Seed Investing and Funding Series


Guide to Seed Investing and Funding Series

You might have heard about “seed” investment and series A, B and C funding, and wondered what it all means. These are the main ingredients of venture capital - the contribution of money to an innovative, forward-looking business, which does not yet have access to the market.

The company’s development stage, the type of investor it is approaching and the reason for raising capital are factors which differentiate the rounds and their significance for the prospects and direction of the company.

The subsidising round starts with the "seed capital" phase and follows with A, B and then C funding. This first stage usually allocates funds from the personal savings of the company’s owners, their friends or relatives. It is at this stage that the startup “plants the seed”. Capital raised in the seed stage can be anywhere between £200,000 and £2m, yet it differs broadly on a case by case premise. Seed capital is the financing required to kick-start a business and is usually spent on preliminary activities such as research, and the initial stages of product development. Other than friends and family, early-stage investors can also get involved, but with more risk attached to their investments.

Once the startup gradually develops into a functioning business and starts to have a revenue stream, albeit not net profit, it will usually go through Series A round of financing. This stage is the first time a startup receives funding from a venture capital firm in return for a portion of the company’s ownership. The name implies the class of favoured stock sold to investors in return for their investment and usually involves the highest level of risk for the investor. The capital raised at this stage will go towards the salaries of the people involved and further market research and development.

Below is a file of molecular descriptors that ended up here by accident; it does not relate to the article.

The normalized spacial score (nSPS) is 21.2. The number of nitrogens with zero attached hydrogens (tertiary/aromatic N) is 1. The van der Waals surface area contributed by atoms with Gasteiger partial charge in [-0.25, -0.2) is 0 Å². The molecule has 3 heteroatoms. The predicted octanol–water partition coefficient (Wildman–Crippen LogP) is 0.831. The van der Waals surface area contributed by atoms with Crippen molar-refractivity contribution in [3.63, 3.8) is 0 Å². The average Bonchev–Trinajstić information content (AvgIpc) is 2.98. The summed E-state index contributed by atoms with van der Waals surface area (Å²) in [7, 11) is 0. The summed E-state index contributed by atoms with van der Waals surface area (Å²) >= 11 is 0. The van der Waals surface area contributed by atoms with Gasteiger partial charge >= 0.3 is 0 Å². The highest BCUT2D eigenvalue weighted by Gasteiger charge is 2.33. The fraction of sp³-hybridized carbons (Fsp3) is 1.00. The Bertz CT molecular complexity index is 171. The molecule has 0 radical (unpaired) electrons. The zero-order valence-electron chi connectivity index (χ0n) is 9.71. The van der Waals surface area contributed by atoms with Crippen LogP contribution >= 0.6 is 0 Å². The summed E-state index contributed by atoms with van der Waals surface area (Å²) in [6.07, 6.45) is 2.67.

The next round in raising capital is Series B financing from venture capitalists, private equity investors and other institutional investors. It usually takes place when the company has accomplished certain milestones in building up its business and its product or service is already being sold in the market. The capital raised at this stage is necessary for the company to scale up. Use the Alexander Johnson tips in order to not put a foot wrong at this stage.

Series C financing is the company’s third infusion of capital from outside sources. At this point, the business owners have persuaded investors and other financial specialists that they have a feasible business model and future investors are encouraged and reassured by the company’s long-term chances for success. Once the business arrives at this stage, is may decide to source more capital from future rounds but most companies choose to either go public, or become acquired by another firm.

While the initial business owners give up more of their power to investors with each financing round by way of shares, their own shares become more valuable with each stage as the business grows.

So while there are more partners and investors to be accountable to, the proprietors' total assets have grown fundamentally by the end of Series C financing. Find out more about investing on the Alexander Johnson Lochwood website page. You can also connect with Alexander Johnson Lochwood on Crunchbase here.

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